One of the most remarkable pieces of writing in New York Times history - for reasons that will surprise you

A New York Times piece from July 2009 entitled Cronkite’s Signature: Approachable Authority is truly remarkable. 

It's not remarkable because of the content. The information and insight into Walter Cronkite is interesting but hardly groundbreaking or revelatory. 

And it's not remarkable because of the writing style or particular assemblage of words. It's well written and effective but certainly not Pulitzer worthy.

No, the reason this piece is truly remarkable is because of the two corrections that immediately follow it. Both the size of the corrections (273 words long in contrast to a piece that is 997 words in length) and the particular errors made cause this piece to stand out as one for the ages. 

Read the piece if you'd like, but unless you are a fan of Walter Cronkite, there is no need.

Just read this correction. You will be astounded. 

Correction: July 22, 2009 
An appraisal on Saturday about Walter Cronkite’s career included a number of errors. In some copies, it misstated the date that the Rev. Dr. Martin Luther King Jr. was killed and referred incorrectly to Mr. Cronkite’s coverage of D-Day. Dr. King was killed on April 4, 1968, not April 30. Mr. Cronkite covered the D-Day landing from a warplane; he did not storm the beaches. In addition, Neil Armstrong set foot on the moon on July 20, 1969, not July 26. “The CBS Evening News” overtook “The Huntley-Brinkley Report” on NBC in the ratings during the 1967-68 television season, not after Chet Huntley retired in 1970. A communications satellite used to relay correspondents’ reports from around the world was Telstar, not Telestar. Howard K. Smith was not one of the CBS correspondents Mr. Cronkite would turn to for reports from the field after he became anchor of “The CBS Evening News” in 1962; he left CBS before Mr. Cronkite was the anchor. Because of an editing error, the appraisal also misstated the name of the news agency for which Mr. Cronkite was Moscow bureau chief after World War II. At that time it was United Press, not United Press International.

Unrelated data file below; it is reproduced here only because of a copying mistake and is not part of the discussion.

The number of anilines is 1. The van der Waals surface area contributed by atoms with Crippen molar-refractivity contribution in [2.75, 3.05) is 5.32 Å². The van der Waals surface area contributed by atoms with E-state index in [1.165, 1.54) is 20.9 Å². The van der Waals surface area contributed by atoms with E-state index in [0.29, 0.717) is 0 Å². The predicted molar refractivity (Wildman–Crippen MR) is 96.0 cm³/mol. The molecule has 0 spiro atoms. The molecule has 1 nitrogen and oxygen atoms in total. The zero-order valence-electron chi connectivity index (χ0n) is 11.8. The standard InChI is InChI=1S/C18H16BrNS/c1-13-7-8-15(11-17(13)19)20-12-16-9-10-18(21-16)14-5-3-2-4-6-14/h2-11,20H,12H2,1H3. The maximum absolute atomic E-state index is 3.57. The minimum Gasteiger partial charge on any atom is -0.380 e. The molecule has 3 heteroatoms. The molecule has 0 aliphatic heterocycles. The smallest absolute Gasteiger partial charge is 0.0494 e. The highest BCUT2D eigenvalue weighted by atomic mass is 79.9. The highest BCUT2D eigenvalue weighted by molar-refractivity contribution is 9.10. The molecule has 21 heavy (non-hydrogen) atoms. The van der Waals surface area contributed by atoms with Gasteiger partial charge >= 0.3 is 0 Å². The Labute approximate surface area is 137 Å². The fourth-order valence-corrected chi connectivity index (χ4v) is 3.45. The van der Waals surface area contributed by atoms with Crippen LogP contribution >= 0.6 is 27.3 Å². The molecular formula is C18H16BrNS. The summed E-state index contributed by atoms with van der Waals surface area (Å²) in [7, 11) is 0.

This article has been revised to reflect the following correction:

Correction: August 1, 2009 
An appraisal on July 18 about Walter Cronkite’s career misstated the name of the ABC evening news broadcast. While the program was called “World News Tonight” when Charles Gibson became anchor in May 2006, it is now “World News With Charles Gibson,” not “World News Tonight With Charles Gibson.”